Home Breeder Profile Marion Hughes: Long lines run deep; Part 1 – The beginning

Marion Hughes: Long lines run deep; Part 1 – The beginning

Special Envoy in the hands of Rodrigo Peasoa (BRA)

By Helen Sharp PhD
Photography: Hughes Horse Stud, Peter Llewellyn, and Breen Equestrian

As I sit in the warm kitchen at Hughes Horse Stud in Kilkenny, Marion's daughters are flying out the door in a giggling whirlwind, off to do some Christmas shopping. When I tell them that I'm writing their mum's life story, Marion quietly laughs, "Sometimes I'm not sure if they're even aware I used to ride…"

Marion Hughes' DNA runs through the very heart of Irish breeding, and it is impossible to extract her lineage, both horse and human, from Irish showjumping. Marion is an Olympian, a producer of top-level horses, a champion trainer, and a successful breeder; she is also the mother of three talented daughters, Molly (18), who has competed at junior international level for Portugal, Marta (14), and Maltide (10). Hughes is married to Portuguese international rider and coach Miguel Bravo. Together, they have trained and mentored one of the most promising riders in the sport, the youngest ever Hickstead Derby winner Mikey Pender.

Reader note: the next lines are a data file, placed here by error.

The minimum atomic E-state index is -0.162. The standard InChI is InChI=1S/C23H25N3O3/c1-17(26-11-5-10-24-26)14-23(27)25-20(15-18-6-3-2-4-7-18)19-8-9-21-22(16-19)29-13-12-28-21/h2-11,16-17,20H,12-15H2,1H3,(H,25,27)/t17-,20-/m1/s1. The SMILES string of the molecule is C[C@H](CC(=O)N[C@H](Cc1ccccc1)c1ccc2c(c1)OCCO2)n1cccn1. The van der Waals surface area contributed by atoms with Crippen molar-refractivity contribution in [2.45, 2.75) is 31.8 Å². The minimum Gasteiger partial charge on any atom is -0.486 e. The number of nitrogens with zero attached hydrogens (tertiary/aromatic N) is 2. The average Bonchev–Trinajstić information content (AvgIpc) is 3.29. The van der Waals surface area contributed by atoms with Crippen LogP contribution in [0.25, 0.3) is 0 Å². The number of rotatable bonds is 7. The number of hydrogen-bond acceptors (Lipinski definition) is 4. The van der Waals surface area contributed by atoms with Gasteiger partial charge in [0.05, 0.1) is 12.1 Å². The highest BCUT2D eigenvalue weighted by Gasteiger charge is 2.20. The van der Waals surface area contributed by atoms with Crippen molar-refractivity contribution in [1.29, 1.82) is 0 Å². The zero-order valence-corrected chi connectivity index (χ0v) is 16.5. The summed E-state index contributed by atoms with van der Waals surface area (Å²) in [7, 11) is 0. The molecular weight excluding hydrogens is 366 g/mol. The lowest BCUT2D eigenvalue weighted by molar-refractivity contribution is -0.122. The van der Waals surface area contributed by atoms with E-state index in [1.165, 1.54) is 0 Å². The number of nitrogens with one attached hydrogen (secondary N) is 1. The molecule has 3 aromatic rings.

The Hughes family is synonymous with breeding and producing exceptional horses. At one time, Marion's great-aunt Mary Hughes was awarded ‘leading breeder’ in Europe with only two mares. Mary's original Kells line began with an athletic Irish Draught mare with a particularly impressive step, and from there she bred some incredible sport horses from this lineage. An eye for a quality animal runs through the Hughes’ blood, just as these early horses’ blood runs right through so many of today's modern Irish Sport Horses.
Marion's deep connection to the Irish Sport Horse is shared with her late father, Seamus Hughes, who (at the time controversially) brought the now legendary Selle Francais and Holstein cross stallion Cavalier Royale (Cor de la Bryere x Liguster) to Ireland in 1989, changing the face of Irish Sport Horse breeding forever. Amongst his great legacy, 51.76% Thoroughbred blood Cavalier Royale was sire of no fewer than four 2008 Olympic performers. The Irish Horse Board (IHB) refused to give him fully approved status at the time, classifying him as ‘supplementary sire’. However, breeders trusted the Hughes family and didn’t need the IHB sanction, so used him abundantly on their mares. The legacy of Seamus Hughes’s brave decision is on-going and can still be seen in the pedigree of many top-performing horses.